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Manual says 80...I think the ESM said 80-95...It did give a pretty broad range...I do not feel like looking it up now..going to bed.... I have all of mine at 80
 

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Thanks Willy!!!!

Thanks, Willy!!!

You are going to bed? It is a little too early for that. Besides I am watching the Miami/Pitt game.

Thanks!!!!:bigok:
 

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80 lbs/ft.


To g-cia35;

Nearly all nuts, spark plugs, bolts, and such on a car require torquing, though many people either don't know this, don't have the information available, or just don't bother with it.

Yes it can cause problems if you don't properly torque wheel lug nuts.. especially if you have disk brakes. Several things can happen. It is virtually impossible to properly and evenly tighten the lugs without a torque wrench. It some nuts are looser than others, they can work loose even more and can actually come off of their lug. The other problem is the danger of warping the rotors with unevenly, and especially over-tightened nuts.

When I took delivery of my car, I checked the torque on all four wheels and some of the nuts were incredibly loose. Not one wheel was uniform. A few of the nuts were close to being able to be removed by hand.
 

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Loose lugnuts must be a Nissan manufacturing trademark.
All of mine were way under torqued when I took delivery. :mad:
I suggest everyone check their lugnuts before you wish you had.
 

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Yes I could do a few of mine with my fingers....I guess that is how Nissan preps cars...All they do is wash them and put check marks in the boxes
 

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80 is what the manual says. So mine are 85.

list:
1. Check tire pressure on delivery.
2. Check oil level.
3. Check lug nuts.

Any other critical ones?
 

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To e-squared;

Good point about the oil level (and other fluids), and tire air pressure. I forgot to mention that one.

In some years past, dealers were notorious for underinflating tires to give the impression of a softer ride. With many of today's cars, this can work against them because buyers have certain expectations about performance cars and would probably notice this at some point. When I checked the air pressure in my tires after delivery, it was pretty much right on the money.


To wild willy;

Scary isn't it? American assembly lines have a hydraulically operated torquing machine which a worker uses to tighten all of the lugs nuts at one time. That way, they are uniform and correct. You have to wonder if or why Nissan doesn't do this.
 

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To g-cia35;

One more thing. If you plan to change your own oil, you should definitely use a torque wrench for the drain plug for two reasons.

Nissan uses a brass washer for the drainplug. This makes proper torque very important since the washer is designed to collapse. Use 26 lbs/feet on this item.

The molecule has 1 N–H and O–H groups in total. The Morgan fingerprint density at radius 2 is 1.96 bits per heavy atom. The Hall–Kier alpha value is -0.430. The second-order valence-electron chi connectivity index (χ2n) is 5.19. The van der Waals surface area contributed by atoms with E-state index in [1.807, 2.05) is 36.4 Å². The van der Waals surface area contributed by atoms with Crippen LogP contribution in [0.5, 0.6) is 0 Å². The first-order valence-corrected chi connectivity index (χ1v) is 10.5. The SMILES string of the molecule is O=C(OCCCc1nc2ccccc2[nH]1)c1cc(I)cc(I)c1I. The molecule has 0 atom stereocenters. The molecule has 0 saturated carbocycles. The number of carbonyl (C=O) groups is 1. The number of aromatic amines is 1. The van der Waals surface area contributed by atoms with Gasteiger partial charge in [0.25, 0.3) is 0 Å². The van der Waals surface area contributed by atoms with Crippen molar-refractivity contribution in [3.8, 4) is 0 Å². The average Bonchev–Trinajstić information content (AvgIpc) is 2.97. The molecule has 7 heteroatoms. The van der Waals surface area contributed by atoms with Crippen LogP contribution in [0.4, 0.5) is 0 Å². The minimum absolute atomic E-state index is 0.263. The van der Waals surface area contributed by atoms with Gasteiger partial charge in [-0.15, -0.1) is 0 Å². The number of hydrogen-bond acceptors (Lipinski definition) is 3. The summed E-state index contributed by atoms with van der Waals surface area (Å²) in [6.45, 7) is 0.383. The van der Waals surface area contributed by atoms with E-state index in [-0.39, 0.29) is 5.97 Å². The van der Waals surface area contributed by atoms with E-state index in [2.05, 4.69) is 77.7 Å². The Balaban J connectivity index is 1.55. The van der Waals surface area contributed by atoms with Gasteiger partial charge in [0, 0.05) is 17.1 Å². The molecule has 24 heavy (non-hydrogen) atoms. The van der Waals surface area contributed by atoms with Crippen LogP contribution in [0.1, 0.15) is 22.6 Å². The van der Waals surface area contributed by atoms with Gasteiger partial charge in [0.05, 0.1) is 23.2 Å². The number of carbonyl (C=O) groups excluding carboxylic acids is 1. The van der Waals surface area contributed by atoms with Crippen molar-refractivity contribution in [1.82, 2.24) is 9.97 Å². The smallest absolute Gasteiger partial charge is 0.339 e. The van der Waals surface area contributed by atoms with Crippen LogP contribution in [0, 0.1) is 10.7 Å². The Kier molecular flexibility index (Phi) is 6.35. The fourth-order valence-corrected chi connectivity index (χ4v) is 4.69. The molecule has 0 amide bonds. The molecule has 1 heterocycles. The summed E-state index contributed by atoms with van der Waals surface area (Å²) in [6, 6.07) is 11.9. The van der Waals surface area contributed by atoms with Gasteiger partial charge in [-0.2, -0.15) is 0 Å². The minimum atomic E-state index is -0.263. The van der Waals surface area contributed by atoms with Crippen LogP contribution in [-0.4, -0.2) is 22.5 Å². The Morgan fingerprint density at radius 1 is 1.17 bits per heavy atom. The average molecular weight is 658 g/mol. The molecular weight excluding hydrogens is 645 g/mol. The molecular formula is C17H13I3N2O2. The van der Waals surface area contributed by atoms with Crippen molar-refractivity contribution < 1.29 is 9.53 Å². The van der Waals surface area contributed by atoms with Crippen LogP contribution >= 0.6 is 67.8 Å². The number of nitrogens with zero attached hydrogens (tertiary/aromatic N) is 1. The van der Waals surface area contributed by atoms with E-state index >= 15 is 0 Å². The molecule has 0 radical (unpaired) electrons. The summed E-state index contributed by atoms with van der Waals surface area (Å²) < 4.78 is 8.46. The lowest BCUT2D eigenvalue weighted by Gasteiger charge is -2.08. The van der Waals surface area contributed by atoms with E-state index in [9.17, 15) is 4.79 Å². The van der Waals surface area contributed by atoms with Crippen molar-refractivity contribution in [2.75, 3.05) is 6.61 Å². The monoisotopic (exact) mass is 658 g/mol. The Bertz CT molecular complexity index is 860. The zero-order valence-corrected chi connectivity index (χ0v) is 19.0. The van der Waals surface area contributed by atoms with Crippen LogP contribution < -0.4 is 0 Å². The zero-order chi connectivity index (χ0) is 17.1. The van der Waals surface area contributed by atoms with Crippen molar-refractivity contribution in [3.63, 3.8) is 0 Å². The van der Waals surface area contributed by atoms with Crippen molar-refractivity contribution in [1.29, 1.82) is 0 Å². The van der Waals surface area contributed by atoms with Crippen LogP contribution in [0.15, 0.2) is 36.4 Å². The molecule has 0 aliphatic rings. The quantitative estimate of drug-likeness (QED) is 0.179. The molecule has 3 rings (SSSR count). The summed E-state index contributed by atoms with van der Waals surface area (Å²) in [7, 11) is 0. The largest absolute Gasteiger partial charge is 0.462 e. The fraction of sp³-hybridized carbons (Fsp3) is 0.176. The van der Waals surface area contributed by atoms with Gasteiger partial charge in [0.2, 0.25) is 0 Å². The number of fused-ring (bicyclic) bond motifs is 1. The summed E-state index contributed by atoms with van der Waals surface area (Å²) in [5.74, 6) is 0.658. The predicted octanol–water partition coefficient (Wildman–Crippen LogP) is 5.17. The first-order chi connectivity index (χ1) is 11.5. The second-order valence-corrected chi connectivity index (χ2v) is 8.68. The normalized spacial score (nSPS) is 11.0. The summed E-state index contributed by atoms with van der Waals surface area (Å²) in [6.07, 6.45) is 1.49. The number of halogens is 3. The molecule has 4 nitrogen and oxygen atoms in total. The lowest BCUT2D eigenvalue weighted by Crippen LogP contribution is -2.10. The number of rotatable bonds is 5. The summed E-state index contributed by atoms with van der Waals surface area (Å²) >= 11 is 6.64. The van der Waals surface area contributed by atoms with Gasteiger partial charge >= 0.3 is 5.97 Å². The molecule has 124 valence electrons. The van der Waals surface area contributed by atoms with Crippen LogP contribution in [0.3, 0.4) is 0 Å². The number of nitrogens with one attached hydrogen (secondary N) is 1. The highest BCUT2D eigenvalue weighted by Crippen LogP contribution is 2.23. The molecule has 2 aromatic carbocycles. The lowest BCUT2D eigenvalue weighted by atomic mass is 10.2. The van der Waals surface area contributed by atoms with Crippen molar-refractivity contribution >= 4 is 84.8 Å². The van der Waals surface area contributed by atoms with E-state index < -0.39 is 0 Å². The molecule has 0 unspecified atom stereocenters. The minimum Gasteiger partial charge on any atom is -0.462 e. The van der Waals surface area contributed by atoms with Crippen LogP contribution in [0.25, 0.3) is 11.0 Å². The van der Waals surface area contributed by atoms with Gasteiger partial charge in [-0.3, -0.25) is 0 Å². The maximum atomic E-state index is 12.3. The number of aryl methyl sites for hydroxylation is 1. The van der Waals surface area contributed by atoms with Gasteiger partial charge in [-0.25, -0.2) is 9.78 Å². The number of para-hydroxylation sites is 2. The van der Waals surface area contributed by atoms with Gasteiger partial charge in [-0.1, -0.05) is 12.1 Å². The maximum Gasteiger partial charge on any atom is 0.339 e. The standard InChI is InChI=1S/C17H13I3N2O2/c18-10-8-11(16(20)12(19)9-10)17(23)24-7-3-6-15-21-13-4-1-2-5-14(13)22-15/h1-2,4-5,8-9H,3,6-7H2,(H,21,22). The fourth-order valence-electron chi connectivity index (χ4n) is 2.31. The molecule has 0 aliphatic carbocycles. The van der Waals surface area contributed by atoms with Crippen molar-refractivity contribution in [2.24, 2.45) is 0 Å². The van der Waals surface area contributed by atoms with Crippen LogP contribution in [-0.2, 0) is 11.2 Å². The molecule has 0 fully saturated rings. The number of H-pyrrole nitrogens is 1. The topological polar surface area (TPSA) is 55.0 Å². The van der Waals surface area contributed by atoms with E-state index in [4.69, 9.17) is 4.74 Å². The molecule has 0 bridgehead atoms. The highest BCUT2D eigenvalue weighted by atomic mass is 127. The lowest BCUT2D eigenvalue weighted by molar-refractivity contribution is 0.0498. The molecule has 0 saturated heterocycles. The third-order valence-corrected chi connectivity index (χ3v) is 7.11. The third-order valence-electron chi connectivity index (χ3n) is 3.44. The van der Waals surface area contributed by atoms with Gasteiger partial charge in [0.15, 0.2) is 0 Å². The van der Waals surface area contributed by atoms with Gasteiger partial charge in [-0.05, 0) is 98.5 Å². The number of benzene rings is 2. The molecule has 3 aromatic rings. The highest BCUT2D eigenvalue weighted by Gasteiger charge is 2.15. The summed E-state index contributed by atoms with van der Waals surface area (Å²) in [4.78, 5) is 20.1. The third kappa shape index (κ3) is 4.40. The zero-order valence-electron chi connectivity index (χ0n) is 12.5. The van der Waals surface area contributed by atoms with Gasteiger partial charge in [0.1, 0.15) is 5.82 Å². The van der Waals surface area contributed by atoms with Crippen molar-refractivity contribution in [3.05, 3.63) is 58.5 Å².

Also, the pan is stamped steel. Overtightening can cause the threads to strip on the drainplug.. a very bad thing.
 

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pvick said:
One more thing. If you plan to change your own oil, you should definitely use a torque wrench for the drain plug for two reasons.
This is exactly why I am using the Fram Sure-Drain that I really like. One tighten and then no more untighten and tighten cycles. Much easier.
 

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I don't know if you guys have Ace Hardware stores near you but that is where I bought mine a couple of years ago. It was like $45 or $50 and it is a really good torque wrench. The torque wrench that I have is one of the ones that you can preset to the correct torque. When you have tightened the nuts down to the correct torque it clicks and won't let you tighten it anymore. It is NOT one of the ones (visual display type) with the little piece of metal that points to what torque value the nut has been tightened to. Just FYI.

I was surprised that before I started this thread that there were not any threads that specifically called out the correct lugnut torque specification. I am even more glad that I started this thread since there were some members that did not realize the importance of correctly tightening nuts to the specified torque.

g

P.S.: I called the local Ace Hardwares (two of them) and neither of them carry them. The Ace Hardware that I bought mine from is now out of business.
 

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You can get one from Harbor freight rather cheap..Lets face it ..most of us do minimal work on our cars and an average TQ wrench will suffice.
 

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I picked mine up from Sears a few years ago. Half-inch, so I picked up some metric and standard deep-well sockets to go with it. Spent less than a hundred on the whole setup.
 

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Maybe I just over-do things but I've got 3 different torque wrenches.
One I use if torque isn't abosultely positively critical and there is a chance that I may drop the wrench because of where the bolt is. That way if I drop the wrench I haven't ruined a really nice torque wrench.
The other two are very nice torque wrenches that I treat like they're made of glass. I'm sure dropping one a few times isn't good for their calibration.
One is a 3/8 drive and is for smaller torque jobs and the other is a 1/2 inch drive for items over 85ft/lbs.

Like I said, maybe I just tend to be too anal when it comes to my cars. :confused:
 
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